Sunday, March 26, 2017

LA LA Land

March 2017 - Los Angeles CA

This was not a good hop on hop off experience with Starlines. The LA Marathon was taking place and a little customer service would have vastly improved our opinion of this company.
Suffice it to say, due to a lack of communication from the company regarding delays in schedules, which we could gladly and easily have worked around we would have rated them differently. Instead since they made no effort to provide any information, easily done via mass e-mail distribution as we had bought our tickets online and I would assume many people had I have given them a terrible rating.
We ended up wasting four hours of our days standing in line for buses that weren't running and then massive line-ups when they did.

However we did manage to get the red line tour in, although we couldn't hop off where we would have liked now due to time constraints.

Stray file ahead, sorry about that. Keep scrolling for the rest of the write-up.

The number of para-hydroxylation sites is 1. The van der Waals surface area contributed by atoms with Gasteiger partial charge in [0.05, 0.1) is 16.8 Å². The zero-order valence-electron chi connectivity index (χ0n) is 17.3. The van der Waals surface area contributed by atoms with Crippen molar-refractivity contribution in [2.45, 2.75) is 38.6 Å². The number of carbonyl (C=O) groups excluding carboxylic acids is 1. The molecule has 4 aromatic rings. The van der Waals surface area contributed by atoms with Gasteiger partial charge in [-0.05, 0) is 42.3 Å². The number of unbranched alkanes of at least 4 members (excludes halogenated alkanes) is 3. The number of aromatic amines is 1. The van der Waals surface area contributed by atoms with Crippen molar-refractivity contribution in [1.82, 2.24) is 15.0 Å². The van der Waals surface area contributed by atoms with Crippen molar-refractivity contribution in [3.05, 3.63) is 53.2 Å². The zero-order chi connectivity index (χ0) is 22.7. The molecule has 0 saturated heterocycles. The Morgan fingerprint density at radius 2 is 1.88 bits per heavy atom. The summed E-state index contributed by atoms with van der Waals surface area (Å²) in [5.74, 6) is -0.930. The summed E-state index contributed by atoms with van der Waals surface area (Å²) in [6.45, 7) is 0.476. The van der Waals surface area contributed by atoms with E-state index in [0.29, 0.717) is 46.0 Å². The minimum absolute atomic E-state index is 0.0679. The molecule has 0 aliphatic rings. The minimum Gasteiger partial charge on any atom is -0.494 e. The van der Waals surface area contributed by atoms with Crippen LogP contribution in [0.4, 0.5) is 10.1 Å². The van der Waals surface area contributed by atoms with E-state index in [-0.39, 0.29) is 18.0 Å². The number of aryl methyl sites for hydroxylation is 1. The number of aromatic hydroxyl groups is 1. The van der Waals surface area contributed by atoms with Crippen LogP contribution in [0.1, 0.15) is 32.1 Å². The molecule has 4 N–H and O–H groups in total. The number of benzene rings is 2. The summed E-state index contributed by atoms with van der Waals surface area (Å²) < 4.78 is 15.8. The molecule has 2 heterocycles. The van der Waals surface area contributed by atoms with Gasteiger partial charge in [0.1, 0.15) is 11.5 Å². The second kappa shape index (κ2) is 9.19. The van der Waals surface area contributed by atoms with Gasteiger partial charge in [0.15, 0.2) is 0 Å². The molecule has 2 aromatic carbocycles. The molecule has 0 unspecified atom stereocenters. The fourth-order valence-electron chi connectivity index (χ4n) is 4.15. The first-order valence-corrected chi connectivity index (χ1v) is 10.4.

This post consists of a lot of walking done independently by us and then a two hour bus tour. It is not precisely in chronological walking order, but rather logical.

Going from seven weeks in sleepy peaceful Mazatlan Mexico on Saturday to manic Los Angeles on a spring break, marathon sunny, warm Sunday was an act of insanity!

This was the first sight as we stepped off the bus.
When we were across and in front of it, the steps are littered with trash and there was a homeless person begging. Not a prestigious sight for an historic landmark.

Hollywood Masonic Temple, now known as the El Capitan Entertainment Centret was listed on the National Register of Historic Places in 1985. The building, built in 1921, was designed by architect John C. Austin, also noted as the lead architect of the Griffith Observatory. The Masons operated the temple until 1982, when they sold the building after several years of declining membership. The 34,000-square-foot building was then converted into a theater and nightclub, and ownership subsequently changed several times, until it was bought by the Walt Disney Company's Buena Vista Pictures Distribution in 1998 for Buena Vista Theatres, Inc.

Since 2003, the building's theater has been the home of Jimmy Kimmel Live!.